When Thomas Bernert from Schwabmünchens Office for Green and Environment checks the trees, playgrounds and parks of "his" town, he is not always alone: numerous native animal species live, nest and breed in Schwabmünchen, the small town south of Augsburg. But even though the animals are part of the townscape and have a right to exist, they often cause problems.
Problems in the town of Schwabmünchen caused by protected animal species
"I could fill entire books about how the animals in Schwabmünchen keep me busy year after year," says Thomas Bernert. This year, he once again encountered two typical problems that many towns and municipalities are familiar with:
Rooks, which are under protection, are incredibly clever and sociable animals. However, they are often noisy in their huge colonies, make a racket, sometimes displace other bird species or cause a lot of pollution. This can lead to problems in public areas around playgrounds, cemeteries or hospitals - which the city must now address. One measure could be to remove crows' nests in "critical areas". However, in addition to a suitable climbing company, this requires a special permit from the nature conservation authority or the district office for reasons of species protection. The authorities, in turn, first need important information, such as the number or location of the nests.
Protected beavers also cause problems - visible or invisible - especially on rivers and streams. "The animals often build their dams in the most unfavorable places. In the worst-case scenario, the water behind them then builds up into a real lake and causes damage to the urban infrastructure," says Bernert. Of course, a beaver dam cannot simply be removed. The town of Schwabmünchen is obliged to contact a beaver representative and discuss the necessary acute measures with them. For example, if it is a beaver lodge in which young animals are currently living, the lodge must not be touched. Beaver dams that only serve to extend the beaver's territory may be relocated or removed.
Digital recording of the problem:
How the EineStadt species mapping app makes everyday life easier
Thomas Bernert no longer needs pen and paper to document beaver lodges, rook nests, bat nest boxes, etc. Schwabmünchen has been using the EineStadt maintenance software to document all municipal work for a long time - and now also for the management of protected animal species.
In the species mapping app, it practically looks like this: A point is recorded on the integrated digital map for each crow's nest, beaver dam and so on. Data fields can now be filled in for each object - for example, the "type of accommodation" of the animal species (burrow, dam, hole, nest...) and its amount, the surroundings (cemetery green, park, playground...), and the traffic safety can be described (given, not given, unsafe, to be proven...).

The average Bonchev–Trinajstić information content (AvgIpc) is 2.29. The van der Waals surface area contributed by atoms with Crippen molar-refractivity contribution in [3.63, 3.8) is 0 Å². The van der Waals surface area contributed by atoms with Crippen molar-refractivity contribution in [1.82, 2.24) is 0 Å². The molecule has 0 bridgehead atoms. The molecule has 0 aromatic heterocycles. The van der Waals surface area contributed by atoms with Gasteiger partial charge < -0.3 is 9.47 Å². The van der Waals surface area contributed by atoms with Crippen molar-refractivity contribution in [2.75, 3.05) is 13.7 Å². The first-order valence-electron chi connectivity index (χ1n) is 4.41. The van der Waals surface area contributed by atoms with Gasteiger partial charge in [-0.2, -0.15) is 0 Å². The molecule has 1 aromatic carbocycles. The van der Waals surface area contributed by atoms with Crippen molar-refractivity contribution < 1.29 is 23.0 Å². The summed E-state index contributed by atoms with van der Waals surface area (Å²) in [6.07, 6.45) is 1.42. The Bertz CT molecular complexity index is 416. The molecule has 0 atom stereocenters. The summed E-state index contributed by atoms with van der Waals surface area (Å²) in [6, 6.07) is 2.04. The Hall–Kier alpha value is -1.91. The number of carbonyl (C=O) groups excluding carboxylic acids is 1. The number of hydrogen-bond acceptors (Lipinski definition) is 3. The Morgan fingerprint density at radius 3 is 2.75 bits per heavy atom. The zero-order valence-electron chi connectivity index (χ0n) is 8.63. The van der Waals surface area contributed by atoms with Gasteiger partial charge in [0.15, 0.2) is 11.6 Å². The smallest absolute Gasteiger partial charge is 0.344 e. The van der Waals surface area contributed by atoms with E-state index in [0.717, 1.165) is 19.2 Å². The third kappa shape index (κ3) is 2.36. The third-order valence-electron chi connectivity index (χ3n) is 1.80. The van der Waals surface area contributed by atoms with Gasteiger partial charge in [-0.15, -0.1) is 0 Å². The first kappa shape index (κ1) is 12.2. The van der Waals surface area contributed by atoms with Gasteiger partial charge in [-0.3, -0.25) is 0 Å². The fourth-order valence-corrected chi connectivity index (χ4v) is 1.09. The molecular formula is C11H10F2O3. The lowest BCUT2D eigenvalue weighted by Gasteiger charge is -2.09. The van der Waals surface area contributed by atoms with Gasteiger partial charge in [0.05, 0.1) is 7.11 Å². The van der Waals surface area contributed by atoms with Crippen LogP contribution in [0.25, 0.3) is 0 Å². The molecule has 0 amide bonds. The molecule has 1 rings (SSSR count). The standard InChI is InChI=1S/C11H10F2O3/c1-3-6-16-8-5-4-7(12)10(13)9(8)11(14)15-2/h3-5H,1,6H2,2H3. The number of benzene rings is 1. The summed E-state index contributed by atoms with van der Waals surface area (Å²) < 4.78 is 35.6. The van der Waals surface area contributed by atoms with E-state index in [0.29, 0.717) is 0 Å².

Photos can be attached and a measure suggested - for example, whether an embankment should be removed or lowered. "If I click on the legend menu on the map, I can also display protected areas or biotopes in color on the map. This is particularly helpful when determining the measures", says Bernert.
The system can then send a message to the responsible nature conservation authority. Their employees can then view all the information and images in the app or on the computer and quickly decide whether the proposed measure may be carried out or whether a new measure is recommended. In some cases, the authorities still have to inspect the problem directly on site.
As soon as a measure has been released to the city in the system, work can continue directly in the property management software: "I simply place a pin in the map for the building yard or the climber who is to carry out the work," says Bernert with satisfaction. "Once the work has been successfully completed, the pin is simply removed again. That closes the loop."
Advantages of digital documentation
External employees, e.g. those responsible at nature conservation authorities, can alternatively be provided with PDF reports generated from the system instead of being integrated directly into the software. This allows them to view the case, including photos, on a PC or printed out on paper and then report back the recommended measures. "PDFs are the tool of choice for our responsible nature conservation authority," reports Mr. Thomas Bernert - and now saves valuable time thanks to the simple PDF generation.
EineStadt scores with numerous advantages:
Work and processes are greatly simplified in the long term. Problems can be entered quickly and reliably on a digital map using an app - even by voice input.
The ability to involve external users in the process saves the city time and increases transparency in collaboration between specialists. "All of this now works up to five times faster than before, with pen and paper," estimates Mr. Bernert.
Legal protection, which is provided by a complete history, is also playing an increasingly important role.
Data is recorded and processed simply and consistently, without having to manage confusing tables.
Signatures can be added digitally and orders can be distributed and processed in real time from anywhere - even by external companies and partners if required.
Details such as a reminder function for upcoming inspections make the system irreplaceable and prevent upcoming inspections from being missed.
Last but not least, all data and processes are documented and archived forever. This also means that notes are less likely to be misplaced, lost or only arrive in the right place after a long time.
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